Hal Finney wrote:
>It's an interesting question as to how far we can comfortably 
>or meaningfully take counterfactuals.  At some level it is 
>completely mundane to say things like, if I had taken a 
>different route to work today, I wouldn't have gotten caught 
>in that traffic jam.  We aren't thrown into a maelstrom of 
>existential confusion as we struggle to understand what it 
>could mean to have different memories than those we do.  How 
>could I have not gotten into that traffic jam?  What would 
>happen to those memories?  Would I still be the same person?  
>We deal with these kinds of counterfactuals all the time.  
>They are one of our main tools for understanding the world and 
>learning which strategies work and which don't.
>Then there are much more extreme counterfactuals.  Apple 
>Computer head Steve Jobs gave a pretty good graduation speech 
>at Stanford last week, 
>He explains that he was adopted, and his life was changed in a 
>major way by the circumstances.  His biological mother, an 
>unwed grad student, wanted him raised by college graduates, so 
>he was set to be adopted by a lawyer and his wife.  At the 
>last minute the lawyer decided he wanted a girl, so Jobs ended 
>up being given to a blue collar couple, neither of whom had 
>gone to college.  They were good parents and treated him well, 
>sacrificing so he could go to college, but after six months 
>Jobs dropped out, seeing little value to consuming his 
>family's entire savings.
>He continued to attend classes on the sly, got into computers 
>and the rest is history.
>But imagine how different his life would have been if the 
>original plan had gone through and he had been adopted by a 
>successful lawyer, perhaps raised in an upper class household 
>with his every wish met.
>He would have gone to an Ivy League college and probably done well.
>But it would have been a totally different life path.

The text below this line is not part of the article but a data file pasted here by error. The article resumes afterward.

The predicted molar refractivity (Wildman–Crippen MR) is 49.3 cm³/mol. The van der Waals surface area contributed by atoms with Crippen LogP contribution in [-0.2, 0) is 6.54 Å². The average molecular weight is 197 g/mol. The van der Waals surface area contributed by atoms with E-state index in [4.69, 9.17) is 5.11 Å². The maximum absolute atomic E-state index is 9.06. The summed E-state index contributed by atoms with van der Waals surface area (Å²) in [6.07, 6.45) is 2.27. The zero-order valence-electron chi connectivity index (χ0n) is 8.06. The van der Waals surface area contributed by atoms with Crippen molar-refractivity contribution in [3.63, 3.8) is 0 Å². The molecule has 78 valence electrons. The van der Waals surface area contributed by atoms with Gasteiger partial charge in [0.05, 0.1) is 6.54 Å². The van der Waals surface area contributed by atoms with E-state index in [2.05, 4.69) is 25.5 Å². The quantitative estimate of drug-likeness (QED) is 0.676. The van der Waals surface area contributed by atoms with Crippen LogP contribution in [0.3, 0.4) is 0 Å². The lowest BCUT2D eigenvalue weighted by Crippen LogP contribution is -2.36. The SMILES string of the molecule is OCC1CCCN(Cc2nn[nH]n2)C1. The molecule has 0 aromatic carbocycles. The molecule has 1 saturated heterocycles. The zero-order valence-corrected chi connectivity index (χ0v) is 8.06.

>Does it make sense for Jobs to say, who would I have been if 
>that had happened?  Or would he have been such a totally 
>different person that this stretches the idea of a 
>counterfactual beyond reason?  I think his telling the story 
>demonstrates that he does think this way sometimes.
>Yet none of the memories or experiences that he has would have 
>been present in this other version.  At most the two versions 
>might have shared some personality traits, but even those are 
>often strongly influenced by upbringing - his tenacity in the 
>face of adversity, for example, might never have become so 
>strong in a life where everything came easily.
>Probably there are many people in the world who are at least 
>as similar to Steve Jobs in personality as the person he would 
>have been if his early life had gone that other way.
>The point is that we can imagine a range of counterfactuals 
>where the difference is a matter of degree, not kind, from 
>trivial matters all the way up to situations where we would 
>have to consider ourselves a different person.  There is no 
>bright line to draw that I can see.
>So yes, if you can imagine what it would have been like to eat 
>something else for breakfast, then you should be able to 
>imagine what it would have been like to be born as someone 
>else.  It's the same basic technique, just applied to a greater degree.

Those are counterfactuals regarding personal circumstance, and do not seem
particularly controversial, even admitting that it is not straightforward to
define a single theory of personal identity that "covers all the bases".
There's a continuous, definable identity that follows a
physical/causal/genetic/mental chain all the way from when egg and sperm met
up to Jobs' graduation. It does not seem problematic to alter contingent
aspects of this identity-chain and yet insist that we retain the "same"

It is a great deal harder to see how to make sense of a counterfactual such
as "Who would I be if my mother and father hadn't had sex?", or "who would I
be if they'd had sex a day later and a different egg and sperm had met?". 

I have to disagree with you here, and state that this sort of counterfactual
seems to indeed embody a difference of kind, not just degree. We're not
talking about "imagining_whats_it_likeness". We are talking about me *being*
someone different.

Jonathan Colvin 

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